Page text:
Much of western Missouri originally was defined by tall- and mid-grass prairie that turned into waving oceans of rainbow-hued wildflowers each June. Today, less than one-half of 1 percent of the Show-Me State’s original prairies remain, but June still is a spectacular month to visit prairie remnants on conservation areas. Prairies’ open character makes constructed trails unnecessary. Strike out on your own and explore Drovers, Paint Brush or Friendly prairies in Pettis County, Wah-Sha-She Prairie in Jasper County, Pawhuska Prairie in Barton County, Taberville Prairie in St. Clair County or Hi Lonesome Prairie in Cooper County. Paint Brush Prairie in particular is known for mysterious hillocks of soil and gravel called Mima mounds. No one knows how they got there — just one of the prairie ecosystem’s secrets. While pondering Mima mounds, watch for signature prairie species like prairie chickens, regal fritillary butterflies, pink katydids, slender glass lizards, upland sandpipers and Mead’s milkweed. Don’t forget to enjoy the riot of prairie wildflowers.
This recreational paradise surrounds the only remaining unchannelized portion of the Chariton River, which offers excellent catfishing. The zigzag river channel harbors a variety of wildlife, including river otters. Facilities include two boat ramps, a pavilion, miles of internal access trails with a wooden foot bridge and a deck overlooking one of seven wetland pools. Besides primitive camping, nature viewing and photography, the area offers good deer, dove, rabbit, squirrel and turkey hunting. Waterfowl hunting depends on autumn rainfall. For more information, visit our online atlas.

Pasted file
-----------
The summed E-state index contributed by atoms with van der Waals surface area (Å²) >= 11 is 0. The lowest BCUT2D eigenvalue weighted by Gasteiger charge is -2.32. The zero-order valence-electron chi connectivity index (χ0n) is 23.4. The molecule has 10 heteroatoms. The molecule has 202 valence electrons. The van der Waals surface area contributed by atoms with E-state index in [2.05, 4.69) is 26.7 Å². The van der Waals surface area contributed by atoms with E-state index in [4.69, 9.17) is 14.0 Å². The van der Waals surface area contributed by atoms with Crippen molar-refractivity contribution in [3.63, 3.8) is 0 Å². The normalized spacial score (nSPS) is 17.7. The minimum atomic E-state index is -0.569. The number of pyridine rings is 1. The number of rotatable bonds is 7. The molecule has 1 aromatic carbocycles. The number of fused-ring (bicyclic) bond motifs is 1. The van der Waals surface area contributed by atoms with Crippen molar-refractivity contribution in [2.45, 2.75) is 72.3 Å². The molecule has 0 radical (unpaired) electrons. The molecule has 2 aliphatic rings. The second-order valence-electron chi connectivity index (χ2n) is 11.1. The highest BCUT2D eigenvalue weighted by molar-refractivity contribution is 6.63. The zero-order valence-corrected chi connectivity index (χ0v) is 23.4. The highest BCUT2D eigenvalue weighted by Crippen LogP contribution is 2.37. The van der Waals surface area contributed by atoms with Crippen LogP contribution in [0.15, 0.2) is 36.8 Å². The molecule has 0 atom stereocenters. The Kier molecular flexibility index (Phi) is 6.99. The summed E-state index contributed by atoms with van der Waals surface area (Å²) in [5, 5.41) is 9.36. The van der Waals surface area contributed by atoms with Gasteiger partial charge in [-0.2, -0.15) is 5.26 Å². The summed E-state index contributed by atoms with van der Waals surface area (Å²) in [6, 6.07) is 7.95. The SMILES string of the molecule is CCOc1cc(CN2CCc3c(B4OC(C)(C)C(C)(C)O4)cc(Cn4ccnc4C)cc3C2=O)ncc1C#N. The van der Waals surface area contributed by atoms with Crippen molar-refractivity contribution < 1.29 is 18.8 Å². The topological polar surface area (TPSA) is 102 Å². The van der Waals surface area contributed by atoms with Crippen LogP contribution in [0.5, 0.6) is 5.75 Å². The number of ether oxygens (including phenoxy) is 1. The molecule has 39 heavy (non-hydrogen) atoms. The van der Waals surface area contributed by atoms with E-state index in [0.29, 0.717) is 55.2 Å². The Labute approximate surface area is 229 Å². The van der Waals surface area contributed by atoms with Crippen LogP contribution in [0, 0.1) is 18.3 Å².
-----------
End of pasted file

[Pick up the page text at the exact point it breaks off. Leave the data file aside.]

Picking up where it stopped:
Women who have attended introductory-level shooting workshops can take their skills to the next level at a Women’s Shooting Sports Day June 6 at the Andy Dalton Shooting Range and Outdoor Education Center in Greene County. The all-day event includes rifle, shotgun, pistol and archery shooting. This intermediate-level training builds on knowledge and skills acquired in previous workshops. Topics to be covered include shooting safety and technique and hunting strategies and ethics. Participants are encouraged to bring their own bows or firearms. The event, including lunch, is free. To register, call (417) 742-4361. This is part of the Conservation Department’s Discover Nature program. Basic shooting events taken under the old Missouri’s Outdoor Women or Becoming an Outdoors Woman programs meet the previous training requirement. For more information about Discover Nature — Women and Discover Nature — Families program offerings, visit the links listed below.
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